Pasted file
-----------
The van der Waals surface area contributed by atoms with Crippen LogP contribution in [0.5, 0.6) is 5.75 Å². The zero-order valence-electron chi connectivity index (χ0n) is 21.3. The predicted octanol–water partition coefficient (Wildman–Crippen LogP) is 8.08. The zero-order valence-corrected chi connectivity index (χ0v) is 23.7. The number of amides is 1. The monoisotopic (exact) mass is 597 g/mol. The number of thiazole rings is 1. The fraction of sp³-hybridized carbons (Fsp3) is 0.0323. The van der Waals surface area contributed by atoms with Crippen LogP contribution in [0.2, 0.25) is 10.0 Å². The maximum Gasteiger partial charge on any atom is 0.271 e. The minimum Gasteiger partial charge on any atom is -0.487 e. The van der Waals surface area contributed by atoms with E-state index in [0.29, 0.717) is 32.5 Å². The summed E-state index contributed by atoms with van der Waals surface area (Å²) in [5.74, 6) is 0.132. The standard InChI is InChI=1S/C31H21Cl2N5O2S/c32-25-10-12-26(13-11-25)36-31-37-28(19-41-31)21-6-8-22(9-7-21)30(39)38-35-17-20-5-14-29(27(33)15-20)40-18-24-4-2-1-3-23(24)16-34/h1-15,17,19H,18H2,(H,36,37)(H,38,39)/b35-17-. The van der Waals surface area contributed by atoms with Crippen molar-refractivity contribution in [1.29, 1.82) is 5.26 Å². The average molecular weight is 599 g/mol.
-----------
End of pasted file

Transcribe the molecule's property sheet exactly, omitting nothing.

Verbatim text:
The van der Waals surface area contributed by atoms with Crippen LogP contribution in [0.5, 0.6) is 5.75 Å². The zero-order valence-electron chi connectivity index (χ0n) is 21.3. The predicted octanol–water partition coefficient (Wildman–Crippen LogP) is 8.08. The zero-order valence-corrected chi connectivity index (χ0v) is 23.7. The number of amides is 1. The monoisotopic (exact) mass is 597 g/mol. The number of thiazole rings is 1. The fraction of sp³-hybridized carbons (Fsp3) is 0.0323. The van der Waals surface area contributed by atoms with Crippen LogP contribution in [0.2, 0.25) is 10.0 Å². The maximum Gasteiger partial charge on any atom is 0.271 e. The minimum Gasteiger partial charge on any atom is -0.487 e. The van der Waals surface area contributed by atoms with E-state index in [0.29, 0.717) is 32.5 Å². The summed E-state index contributed by atoms with van der Waals surface area (Å²) in [5.74, 6) is 0.132. The standard InChI is InChI=1S/C31H21Cl2N5O2S/c32-25-10-12-26(13-11-25)36-31-37-28(19-41-31)21-6-8-22(9-7-21)30(39)38-35-17-20-5-14-29(27(33)15-20)40-18-24-4-2-1-3-23(24)16-34/h1-15,17,19H,18H2,(H,36,37)(H,38,39)/b35-17-. The van der Waals surface area contributed by atoms with Crippen molar-refractivity contribution in [1.29, 1.82) is 5.26 Å². The average molecular weight is 599 g/mol.